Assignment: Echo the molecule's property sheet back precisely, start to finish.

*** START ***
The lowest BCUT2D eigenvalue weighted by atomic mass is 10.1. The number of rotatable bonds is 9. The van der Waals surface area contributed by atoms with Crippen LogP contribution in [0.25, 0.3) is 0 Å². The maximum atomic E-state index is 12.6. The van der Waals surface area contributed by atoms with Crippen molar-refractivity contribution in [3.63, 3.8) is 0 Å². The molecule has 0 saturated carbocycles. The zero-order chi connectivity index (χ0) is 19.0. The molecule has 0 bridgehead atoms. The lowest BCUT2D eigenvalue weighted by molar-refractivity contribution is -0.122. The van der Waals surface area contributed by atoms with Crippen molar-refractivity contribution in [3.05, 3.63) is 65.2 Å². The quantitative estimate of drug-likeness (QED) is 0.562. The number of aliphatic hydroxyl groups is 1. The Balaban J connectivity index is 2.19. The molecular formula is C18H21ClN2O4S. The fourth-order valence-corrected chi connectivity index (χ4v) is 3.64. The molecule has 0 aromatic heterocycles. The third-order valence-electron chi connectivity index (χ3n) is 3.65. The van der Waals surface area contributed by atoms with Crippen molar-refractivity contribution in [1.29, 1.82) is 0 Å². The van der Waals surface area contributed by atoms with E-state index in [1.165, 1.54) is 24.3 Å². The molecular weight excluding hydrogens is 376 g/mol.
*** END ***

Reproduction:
The lowest BCUT2D eigenvalue weighted by atomic mass is 10.1. The number of rotatable bonds is 9. The van der Waals surface area contributed by atoms with Crippen LogP contribution in [0.25, 0.3) is 0 Å². The maximum atomic E-state index is 12.6. The van der Waals surface area contributed by atoms with Crippen molar-refractivity contribution in [3.63, 3.8) is 0 Å². The molecule has 0 saturated carbocycles. The zero-order chi connectivity index (χ0) is 19.0. The molecule has 0 bridgehead atoms. The lowest BCUT2D eigenvalue weighted by molar-refractivity contribution is -0.122. The van der Waals surface area contributed by atoms with Crippen molar-refractivity contribution in [3.05, 3.63) is 65.2 Å². The quantitative estimate of drug-likeness (QED) is 0.562. The number of aliphatic hydroxyl groups is 1. The Balaban J connectivity index is 2.19. The molecular formula is C18H21ClN2O4S. The fourth-order valence-corrected chi connectivity index (χ4v) is 3.64. The molecule has 0 aromatic heterocycles. The third-order valence-electron chi connectivity index (χ3n) is 3.65. The van der Waals surface area contributed by atoms with Crippen molar-refractivity contribution in [1.29, 1.82) is 0 Å². The van der Waals surface area contributed by atoms with E-state index in [1.165, 1.54) is 24.3 Å². The molecular weight excluding hydrogens is 376 g/mol.